Cairo: Thousands of
defiant protesters began to pour into Cairo Tuesday to participate
in the march of a million to secure ouster of Egyptian President Hosni Mubarak who has ruled them for nearly 30 years. The army has
said it won't be using force.
The determined protesters gathered in Cairo's Tahrir Square, which
has been the focal point of the uprising that entered its eighth
Gigi Ibrahim, a political activist who plans to attend the rally,
told Al-Jazeera TV network: "I think today there will be great
numbers on the street ... every day there are more numbers on the
street than the day before. I think the protests are gaining
"The people ... will literally not leave until Mubarak steps
down," she said.
The protests got a boost when the army said "freedom of
expression" was guaranteed to all citizens using peaceful means.
"To the great people of Egypt, your armed forces, acknowledging
the legitimate rights of the people" stress that "they have not
and will not use force against the Egyptian people," said an army
statement, reported Al-Jazeera.
The statement came just a day before the march of the million
people was to take place.
The media report said that another million-strong march was
planned in the Meditteranean port city of Alexandria, as national
train services were cancelled.
In an attempt to tackle the situation, the Egyptian president has
asked the newly appointed vice president to hold talks with the
Vice President Omar Suleiman said Monday that President Mubarak
had appointed him to hold immediate dialogue with the opposition,
According to Suleiman, Mubarak highlighted the importance of
executing court's orders to correct the last year's parliamentary
Suleiman said there would even be a review of some disputed seats
in parliament, from last November's election.
A former intelligence chief, Suleiman was appointed Egypt's vice
president Friday in response to the massive protests that broke
out in various cities last week.
At least 150 people have died so far in violence linked to the
DPA reported that tens of thousands of protesters in Tahrir Square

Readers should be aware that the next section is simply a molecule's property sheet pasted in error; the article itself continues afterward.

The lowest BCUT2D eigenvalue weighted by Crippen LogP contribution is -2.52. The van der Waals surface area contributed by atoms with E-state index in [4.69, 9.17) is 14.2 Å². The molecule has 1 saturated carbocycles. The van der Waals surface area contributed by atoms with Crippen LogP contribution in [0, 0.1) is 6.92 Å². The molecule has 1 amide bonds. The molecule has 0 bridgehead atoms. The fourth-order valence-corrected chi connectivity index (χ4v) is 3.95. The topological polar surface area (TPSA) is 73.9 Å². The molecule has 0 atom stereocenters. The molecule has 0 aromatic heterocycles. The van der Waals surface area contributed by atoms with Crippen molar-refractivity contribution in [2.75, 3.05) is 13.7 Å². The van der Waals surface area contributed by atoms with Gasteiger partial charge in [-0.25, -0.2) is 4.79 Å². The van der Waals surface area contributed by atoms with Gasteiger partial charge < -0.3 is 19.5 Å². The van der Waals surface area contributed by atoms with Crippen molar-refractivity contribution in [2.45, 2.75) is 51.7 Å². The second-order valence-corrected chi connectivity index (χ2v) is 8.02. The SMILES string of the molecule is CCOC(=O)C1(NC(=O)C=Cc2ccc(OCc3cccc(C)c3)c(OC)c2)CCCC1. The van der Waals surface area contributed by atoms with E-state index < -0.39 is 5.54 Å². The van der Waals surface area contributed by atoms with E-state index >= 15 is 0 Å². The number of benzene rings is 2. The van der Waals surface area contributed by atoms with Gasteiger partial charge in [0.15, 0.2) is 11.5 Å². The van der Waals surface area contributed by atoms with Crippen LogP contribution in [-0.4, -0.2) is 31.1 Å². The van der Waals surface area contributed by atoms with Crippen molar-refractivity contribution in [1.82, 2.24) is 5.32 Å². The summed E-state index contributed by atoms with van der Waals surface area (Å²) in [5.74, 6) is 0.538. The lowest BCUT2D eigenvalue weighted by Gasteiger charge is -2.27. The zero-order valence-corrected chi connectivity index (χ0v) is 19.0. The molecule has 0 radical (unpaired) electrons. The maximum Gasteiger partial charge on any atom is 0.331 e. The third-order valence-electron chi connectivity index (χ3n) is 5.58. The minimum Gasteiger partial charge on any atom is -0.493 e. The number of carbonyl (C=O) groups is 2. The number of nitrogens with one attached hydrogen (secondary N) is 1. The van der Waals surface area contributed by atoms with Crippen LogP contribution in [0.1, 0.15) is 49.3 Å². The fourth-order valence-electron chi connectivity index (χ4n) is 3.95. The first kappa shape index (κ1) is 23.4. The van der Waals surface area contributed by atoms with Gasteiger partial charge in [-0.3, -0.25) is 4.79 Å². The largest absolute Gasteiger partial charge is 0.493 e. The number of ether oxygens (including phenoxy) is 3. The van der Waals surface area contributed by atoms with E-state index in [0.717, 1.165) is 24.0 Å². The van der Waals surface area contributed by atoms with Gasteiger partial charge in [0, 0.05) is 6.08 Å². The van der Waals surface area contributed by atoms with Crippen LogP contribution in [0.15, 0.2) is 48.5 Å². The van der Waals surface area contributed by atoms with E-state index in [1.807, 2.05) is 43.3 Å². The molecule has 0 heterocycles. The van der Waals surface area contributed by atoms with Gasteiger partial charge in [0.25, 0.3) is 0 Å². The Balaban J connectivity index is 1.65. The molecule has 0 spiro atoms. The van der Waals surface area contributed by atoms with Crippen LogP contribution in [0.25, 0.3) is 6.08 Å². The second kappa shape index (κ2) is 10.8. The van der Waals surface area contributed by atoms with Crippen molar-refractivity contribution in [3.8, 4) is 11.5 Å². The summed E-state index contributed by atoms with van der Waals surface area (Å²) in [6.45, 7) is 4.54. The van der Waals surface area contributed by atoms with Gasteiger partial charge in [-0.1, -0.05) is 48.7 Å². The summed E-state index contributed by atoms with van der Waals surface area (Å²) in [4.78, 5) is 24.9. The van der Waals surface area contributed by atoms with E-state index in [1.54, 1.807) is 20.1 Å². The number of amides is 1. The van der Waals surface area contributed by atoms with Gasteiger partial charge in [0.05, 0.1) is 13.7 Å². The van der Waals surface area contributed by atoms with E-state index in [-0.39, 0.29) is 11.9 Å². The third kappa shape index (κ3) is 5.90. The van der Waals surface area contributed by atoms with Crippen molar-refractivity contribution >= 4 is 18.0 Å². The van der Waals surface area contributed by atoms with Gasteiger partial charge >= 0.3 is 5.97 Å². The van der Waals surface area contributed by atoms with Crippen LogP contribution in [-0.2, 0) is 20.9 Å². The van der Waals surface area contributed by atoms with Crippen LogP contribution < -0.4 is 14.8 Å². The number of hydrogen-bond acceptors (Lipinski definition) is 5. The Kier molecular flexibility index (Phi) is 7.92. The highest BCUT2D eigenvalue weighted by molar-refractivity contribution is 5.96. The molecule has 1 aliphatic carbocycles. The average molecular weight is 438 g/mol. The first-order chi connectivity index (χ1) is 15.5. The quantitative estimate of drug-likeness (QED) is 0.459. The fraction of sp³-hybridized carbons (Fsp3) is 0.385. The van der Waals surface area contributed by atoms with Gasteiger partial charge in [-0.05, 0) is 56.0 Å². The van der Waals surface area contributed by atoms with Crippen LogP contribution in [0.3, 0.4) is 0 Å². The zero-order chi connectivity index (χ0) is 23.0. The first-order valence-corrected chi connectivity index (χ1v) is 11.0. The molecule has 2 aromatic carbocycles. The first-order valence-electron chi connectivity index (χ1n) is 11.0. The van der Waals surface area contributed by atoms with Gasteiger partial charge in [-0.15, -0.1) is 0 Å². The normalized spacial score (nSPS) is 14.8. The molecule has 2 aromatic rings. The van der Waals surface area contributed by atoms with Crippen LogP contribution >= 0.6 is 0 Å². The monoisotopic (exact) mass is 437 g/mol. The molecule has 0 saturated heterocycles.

Tuesday said they would not relent until Mubarak stepped down and
the country was put on the path towards serious economic and
Officials and media reports said the government was planning to
shut down the country's mobile phone networks ahead of Tuesday's
"march of a million". It would be the second time since Friday
that Egypt's government would have taken such a move.
Internet has been down across the country since late Thursday.
Internet monitor Renesys said another Egyptian internet service
provider, Noor Group, appeared to have been taken down.
In response, Google said it would offer demonstrators a means of
sending tweets to Twitter by calling a telephone number, where
their words would be automatically converted into text.
In Tahrir Square, the vice president's statement was seen as a
concession to the opposition after they earlier derided the new
cabinet as one mostly filled with loyalists and former ministers.
"We will spend as many nights here as it takes to get the snake
out," chanted the demonstrators in Tahrir Square, referring to
The European Union issued a statement, supporting "free and fair
elections" in Egypt, following a similar message the day before
from Cairo's main ally, the US - upping the international pressure
on the embattled Mubarak to quit, DPA reported.
Unrest was also widespread in other remote regions across the vast
and mostly poor country of 80 million people, almost half below
the age of 35. The protests are the largest in a generation.
Egypt's economy was suffering with its bonds being downgraded. The
country's stock market and banks were also to remain closed.
The port in Alexandria was also closed, according to traders. But
the Suez Canal, vital for international trade, remained